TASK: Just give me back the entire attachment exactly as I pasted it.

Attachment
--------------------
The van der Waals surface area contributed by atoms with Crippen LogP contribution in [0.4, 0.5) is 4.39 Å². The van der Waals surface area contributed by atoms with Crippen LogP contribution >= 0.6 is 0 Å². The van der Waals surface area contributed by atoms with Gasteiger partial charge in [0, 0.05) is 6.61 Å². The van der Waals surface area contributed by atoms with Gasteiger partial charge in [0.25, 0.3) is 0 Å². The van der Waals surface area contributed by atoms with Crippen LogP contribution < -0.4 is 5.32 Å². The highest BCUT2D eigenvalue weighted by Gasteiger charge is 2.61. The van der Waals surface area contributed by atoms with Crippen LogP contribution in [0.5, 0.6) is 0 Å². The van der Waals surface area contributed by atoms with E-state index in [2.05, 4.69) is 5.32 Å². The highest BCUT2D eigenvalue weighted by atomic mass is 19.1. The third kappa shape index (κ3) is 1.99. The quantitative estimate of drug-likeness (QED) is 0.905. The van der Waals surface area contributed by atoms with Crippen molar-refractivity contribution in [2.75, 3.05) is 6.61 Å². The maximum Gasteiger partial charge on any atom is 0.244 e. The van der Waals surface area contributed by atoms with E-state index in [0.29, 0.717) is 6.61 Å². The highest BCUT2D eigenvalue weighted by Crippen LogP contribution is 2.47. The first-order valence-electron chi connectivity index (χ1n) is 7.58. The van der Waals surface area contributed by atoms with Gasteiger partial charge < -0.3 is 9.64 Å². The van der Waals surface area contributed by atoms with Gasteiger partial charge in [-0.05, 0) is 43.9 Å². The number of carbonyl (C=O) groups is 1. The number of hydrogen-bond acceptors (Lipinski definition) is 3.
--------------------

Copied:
The van der Waals surface area contributed by atoms with Crippen LogP contribution in [0.4, 0.5) is 4.39 Å². The van der Waals surface area contributed by atoms with Crippen LogP contribution >= 0.6 is 0 Å². The van der Waals surface area contributed by atoms with Gasteiger partial charge in [0, 0.05) is 6.61 Å². The van der Waals surface area contributed by atoms with Gasteiger partial charge in [0.25, 0.3) is 0 Å². The van der Waals surface area contributed by atoms with Crippen LogP contribution < -0.4 is 5.32 Å². The highest BCUT2D eigenvalue weighted by Gasteiger charge is 2.61. The van der Waals surface area contributed by atoms with Crippen LogP contribution in [0.5, 0.6) is 0 Å². The van der Waals surface area contributed by atoms with E-state index in [2.05, 4.69) is 5.32 Å². The highest BCUT2D eigenvalue weighted by atomic mass is 19.1. The third kappa shape index (κ3) is 1.99. The quantitative estimate of drug-likeness (QED) is 0.905. The van der Waals surface area contributed by atoms with Crippen molar-refractivity contribution in [2.75, 3.05) is 6.61 Å². The maximum Gasteiger partial charge on any atom is 0.244 e. The van der Waals surface area contributed by atoms with E-state index in [0.29, 0.717) is 6.61 Å². The highest BCUT2D eigenvalue weighted by Crippen LogP contribution is 2.47. The first-order valence-electron chi connectivity index (χ1n) is 7.58. The van der Waals surface area contributed by atoms with Gasteiger partial charge < -0.3 is 9.64 Å². The van der Waals surface area contributed by atoms with Gasteiger partial charge in [-0.05, 0) is 43.9 Å². The number of carbonyl (C=O) groups is 1. The number of hydrogen-bond acceptors (Lipinski definition) is 3.